Blackjack is one of the best games to play in a casino. This is due to the low house edge when compared to other games offered by the house.
There is more to learning how to beat blackjack than just knowing when to hit and stand. Game selection is extremely important as the rules at the blackjack tables can vary greatly from one to another. Some rules are more important than others. The existence of one bad table rule can make the game completely unplayable.
Blackjack Pays 6-5
This is by far the worst blackjack rule. Some casinos, mostly on the Las Vegas Strip, will pay 6-5 on lower limit tables. This means that a $12 bet only wins $10. It would pay $15 in a real blackjack game. This adds about 1.4 percent to the house edge. Playing tables with a minimum bet of $25 or more will typically get a blackjack paid 3-2, even on the Las Vegas Strip. Most casinos located away from the Strip in Las Vegas pay 3-2 on all blackjacks. That is also the case for most blackjack games spread in regional casinos throughout the U.S.
Dealer Hits Soft 17
It was nearly impossible to find a blackjack table that hit a soft 17 a generation ago. These days, almost all of them do. In Las Vegas, stand on 17 games can typically only be found in high limit rooms.
Pennsylvania requires all of its casinos to stand on all 17’s. Otherwise, most markets are full of games where the dealer hits any 17. This adds about 0.22% to the house edge.
No Double Down After Splitting
Some casinos want to add to the house edge by not allowing a player to double down after splitting. This is often found in double deck games where the edge is lower than shoe games. It adds about .14% to the house edge.
Double Down Only on Certain Start Hands
Some casinos will only allow players to double down on 9-11 or 10 and 11. In most games with this rule, doubling down after the split is not permitted at all, even on a qualifying starting count. The double down on any two cards restriction adds 0.09 percent to the house edge if 9-11 is permitted and 0.18 percent if players may only double on 10 and 11. That amount doubles if a player cannot double down after splitting.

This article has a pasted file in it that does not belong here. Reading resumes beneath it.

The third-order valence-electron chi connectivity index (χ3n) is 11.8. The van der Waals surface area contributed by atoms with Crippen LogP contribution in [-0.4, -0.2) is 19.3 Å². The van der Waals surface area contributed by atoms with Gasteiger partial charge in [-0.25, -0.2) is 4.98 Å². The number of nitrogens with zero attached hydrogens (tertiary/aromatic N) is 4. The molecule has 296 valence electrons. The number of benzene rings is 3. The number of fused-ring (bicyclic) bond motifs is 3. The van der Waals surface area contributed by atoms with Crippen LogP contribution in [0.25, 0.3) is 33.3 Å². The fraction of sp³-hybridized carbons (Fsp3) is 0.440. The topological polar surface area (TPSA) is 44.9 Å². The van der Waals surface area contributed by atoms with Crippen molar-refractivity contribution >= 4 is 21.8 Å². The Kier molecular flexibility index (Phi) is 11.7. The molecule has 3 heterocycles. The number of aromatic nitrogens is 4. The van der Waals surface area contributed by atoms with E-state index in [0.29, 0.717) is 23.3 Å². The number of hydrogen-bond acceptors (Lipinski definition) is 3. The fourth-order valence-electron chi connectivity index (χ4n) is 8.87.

Surrender is when a player gives half of his bet to the house and folds, automatically losing the hand, even if the dealer busts. A game that does not offer surrender has a 0.08 percent higher house edge than one that does offer it.
No Re-split Aces
There is nothing worse than splitting aces, only to receive another ace and not being allowed to split again. Many casinos will stick you with that hand. That adds 0.08 percent to the house edge.
Number of Decks
The number of decks used in a blackjack game matter. A double deck game has a house edge of 0.19 percent higher than a single deck. A six-deck game is 0.46 percent worse than a single deck. An eight-deck blackjack game has a house edge 0.48 percent higher than a single deck one.
Some Game Factors Are Not Rules
Getting a game with good rules is not the only factor in picking the right table. Serious players may want to learn card counting. Card counters will want to find games where the cut card is placed deep into the deck and shoe. Those types of players will also want to find tables where the pit boss is not constantly watching the action.
Continuous shuffle machines lower the house edge 0.01 to 0.02 percent. The hourly house edge is higher because more hands are dealt due to not having to slow the game down to shuffle. It also makes counting cards impossible.